Wine and music have a lot in common. They are both experiential and difficult to describe. Personal preferences vary widely. There is no way to find either wine or music that you really enjoy other than to sit with it, revisit it, think about it, and ultimately decide whether it will become part of your personal catalogue. But this takes time. It is no coincidence that so many people discovered much of their favorite music during the early years of college, with the sudden arrival of free time, exposure to new friends, and consequently, new music. The exploration of new music then slows and ultimately ossifies, until you find yourself typing John Mayer into Pandora -- no judgment!
There is often a similar process with wine, although preferences tend not to be formed at college parties where wine is often served from a box, but at a nice restaurant or during the first trip to a wine growing region. There are so many different kinds of wine from all over the world that it is much safer to stick with a familiar bottle than to take a risk and spend money on something new that you may not enjoy.
Allow me to offer a few wines worthy of consideration for the addition to your catalogue. These wines are all different from, and less common, than the familiar Napa Cabs and Pinot Noirs. Like new albums, not all of them will immediately earn a spot on the favorites. However, they are all food-friendly and will offer a glimpse of something new and may lead to more rewarding risks in the future. Plus, the fact that they are less popular varietals (in the US) increases the likelihood that the bottle that you find will be both mid-priced and good quality. And the best part, even if there is only one bottle on the menu, you can order with confidence. Without further ado...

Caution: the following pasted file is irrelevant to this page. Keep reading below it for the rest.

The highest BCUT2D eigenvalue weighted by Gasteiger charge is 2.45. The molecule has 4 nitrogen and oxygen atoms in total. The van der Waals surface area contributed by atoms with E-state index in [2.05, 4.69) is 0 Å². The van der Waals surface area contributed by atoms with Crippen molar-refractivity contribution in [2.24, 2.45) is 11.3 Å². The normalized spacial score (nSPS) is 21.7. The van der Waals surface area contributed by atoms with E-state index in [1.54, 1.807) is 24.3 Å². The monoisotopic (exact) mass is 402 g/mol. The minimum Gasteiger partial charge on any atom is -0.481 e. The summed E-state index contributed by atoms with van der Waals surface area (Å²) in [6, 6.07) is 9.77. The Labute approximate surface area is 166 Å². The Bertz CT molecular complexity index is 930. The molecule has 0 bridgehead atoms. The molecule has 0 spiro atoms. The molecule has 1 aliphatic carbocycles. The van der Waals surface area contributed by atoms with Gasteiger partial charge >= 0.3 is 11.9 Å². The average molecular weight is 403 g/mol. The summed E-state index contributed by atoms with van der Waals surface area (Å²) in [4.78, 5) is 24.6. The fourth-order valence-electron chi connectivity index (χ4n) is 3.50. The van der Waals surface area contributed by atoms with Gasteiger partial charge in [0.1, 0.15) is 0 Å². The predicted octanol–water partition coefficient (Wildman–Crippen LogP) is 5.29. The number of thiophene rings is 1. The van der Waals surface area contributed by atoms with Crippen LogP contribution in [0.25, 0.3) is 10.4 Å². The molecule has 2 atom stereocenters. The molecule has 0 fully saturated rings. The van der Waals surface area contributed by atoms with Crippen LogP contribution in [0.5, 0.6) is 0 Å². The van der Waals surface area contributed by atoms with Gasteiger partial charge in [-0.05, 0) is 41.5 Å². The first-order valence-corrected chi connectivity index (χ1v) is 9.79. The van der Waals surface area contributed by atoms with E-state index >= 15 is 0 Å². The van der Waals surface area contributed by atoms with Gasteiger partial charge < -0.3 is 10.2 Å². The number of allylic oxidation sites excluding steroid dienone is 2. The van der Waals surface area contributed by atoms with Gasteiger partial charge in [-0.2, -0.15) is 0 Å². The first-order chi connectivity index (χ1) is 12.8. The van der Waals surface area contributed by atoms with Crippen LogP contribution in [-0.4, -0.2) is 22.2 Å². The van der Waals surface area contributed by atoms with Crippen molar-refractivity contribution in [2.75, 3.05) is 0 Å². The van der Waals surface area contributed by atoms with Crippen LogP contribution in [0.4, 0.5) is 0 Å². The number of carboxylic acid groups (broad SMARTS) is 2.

Savennières -- This is a full, dry, white wine made from the Chenin Blanc grape in the Loire Valley of France. The flavors that tend to be associated with this wine are red apple and chamomile, but the appeal here is that this wine is rich and complex without being too weird. Savennières high acidity makes it a good pairing with rich fish, poultry or vegetarian dishes, but it is also great to drink on its own.
Ruché -- This is a light, red wine from Piemonte and the operative word here is beautiful. This wine can smell almost like perfume or a bouquet of flowers, but in the mouth, it changes to fresh, red fruits. This wine is great with pasta dishes of all sorts, from those with cream-based sauce to traditional meat-based ragù. Salt brings out something great in this wine.
Blaüfrankisch -- This Austrian red wine can move between medium and full-bodied, depending on the style of the producer. In both cases, it yields a ripe and balanced drink that offers a lot of rich fruit, but also complexity that can sometimes be lacking from wines that cost much more. Of all of the wines on this list, this one seems to be the most undervalued, and will likely see greater exposure in the coming years. Blaüfrankisch can go with a variety of meat and potato dishes and is delicious with sausage.
Vin Santo -- This is a dessert wine and is therefore quite sweet. This wine has an interesting origin story: the peasants of Tuscany used to keep some of the feudal lord’s grapes for themselves. To hide their theft, this wine was made inside of hot attics, where the white grapes were dried and then aged for years in old oak barrels. The result is a delicious and complex wine that smells and tastes of nuts, caramel, dried fruits, and coffee. Traditionally, Vin Santo is served almost as a dessert unto itself, with small, stale biscotti for dipping. It would also work great with fruit tarts or even just some dried fruits and nuts.
Let me know what you think, and if any of these work their way into your rotation.